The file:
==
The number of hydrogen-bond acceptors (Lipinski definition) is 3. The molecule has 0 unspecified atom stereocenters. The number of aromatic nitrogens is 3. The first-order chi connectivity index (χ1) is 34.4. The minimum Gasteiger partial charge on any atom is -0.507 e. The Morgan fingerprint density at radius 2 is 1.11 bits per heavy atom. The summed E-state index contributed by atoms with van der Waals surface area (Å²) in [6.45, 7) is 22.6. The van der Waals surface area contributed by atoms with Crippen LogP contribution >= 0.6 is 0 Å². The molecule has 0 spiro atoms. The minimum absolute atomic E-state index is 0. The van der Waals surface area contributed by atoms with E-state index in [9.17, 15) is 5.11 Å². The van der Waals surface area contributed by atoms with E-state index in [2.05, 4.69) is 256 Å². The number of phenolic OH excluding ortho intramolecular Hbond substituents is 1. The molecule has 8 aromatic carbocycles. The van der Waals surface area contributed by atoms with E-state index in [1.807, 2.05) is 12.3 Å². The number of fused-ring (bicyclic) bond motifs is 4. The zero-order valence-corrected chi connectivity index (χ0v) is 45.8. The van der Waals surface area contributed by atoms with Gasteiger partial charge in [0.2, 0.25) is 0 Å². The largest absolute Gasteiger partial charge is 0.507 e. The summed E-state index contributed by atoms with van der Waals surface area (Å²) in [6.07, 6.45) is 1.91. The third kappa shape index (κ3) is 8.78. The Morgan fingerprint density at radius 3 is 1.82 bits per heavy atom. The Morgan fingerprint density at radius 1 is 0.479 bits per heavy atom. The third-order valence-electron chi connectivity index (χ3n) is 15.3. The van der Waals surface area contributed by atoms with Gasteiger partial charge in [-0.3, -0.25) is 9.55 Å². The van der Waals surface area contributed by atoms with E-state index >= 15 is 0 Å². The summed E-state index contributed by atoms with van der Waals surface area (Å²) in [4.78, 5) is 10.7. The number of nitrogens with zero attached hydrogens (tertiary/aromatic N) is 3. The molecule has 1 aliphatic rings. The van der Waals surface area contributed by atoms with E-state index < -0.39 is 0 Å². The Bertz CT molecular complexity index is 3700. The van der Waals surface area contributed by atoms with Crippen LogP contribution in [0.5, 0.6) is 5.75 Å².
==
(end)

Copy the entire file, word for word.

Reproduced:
The number of hydrogen-bond acceptors (Lipinski definition) is 3. The molecule has 0 unspecified atom stereocenters. The number of aromatic nitrogens is 3. The first-order chi connectivity index (χ1) is 34.4. The minimum Gasteiger partial charge on any atom is -0.507 e. The Morgan fingerprint density at radius 2 is 1.11 bits per heavy atom. The summed E-state index contributed by atoms with van der Waals surface area (Å²) in [6.45, 7) is 22.6. The van der Waals surface area contributed by atoms with Crippen LogP contribution >= 0.6 is 0 Å². The molecule has 0 spiro atoms. The minimum absolute atomic E-state index is 0. The van der Waals surface area contributed by atoms with E-state index in [9.17, 15) is 5.11 Å². The van der Waals surface area contributed by atoms with E-state index in [2.05, 4.69) is 256 Å². The number of phenolic OH excluding ortho intramolecular Hbond substituents is 1. The molecule has 8 aromatic carbocycles. The van der Waals surface area contributed by atoms with E-state index in [1.807, 2.05) is 12.3 Å². The number of fused-ring (bicyclic) bond motifs is 4. The zero-order valence-corrected chi connectivity index (χ0v) is 45.8. The van der Waals surface area contributed by atoms with Gasteiger partial charge in [0.2, 0.25) is 0 Å². The largest absolute Gasteiger partial charge is 0.507 e. The summed E-state index contributed by atoms with van der Waals surface area (Å²) in [6.07, 6.45) is 1.91. The third kappa shape index (κ3) is 8.78. The Morgan fingerprint density at radius 3 is 1.82 bits per heavy atom. The Morgan fingerprint density at radius 1 is 0.479 bits per heavy atom. The third-order valence-electron chi connectivity index (χ3n) is 15.3. The van der Waals surface area contributed by atoms with Gasteiger partial charge in [-0.3, -0.25) is 9.55 Å². The van der Waals surface area contributed by atoms with E-state index >= 15 is 0 Å². The summed E-state index contributed by atoms with van der Waals surface area (Å²) in [4.78, 5) is 10.7. The number of nitrogens with zero attached hydrogens (tertiary/aromatic N) is 3. The molecule has 1 aliphatic rings. The van der Waals surface area contributed by atoms with E-state index < -0.39 is 0 Å². The Bertz CT molecular complexity index is 3700. The van der Waals surface area contributed by atoms with Crippen LogP contribution in [0.5, 0.6) is 5.75 Å².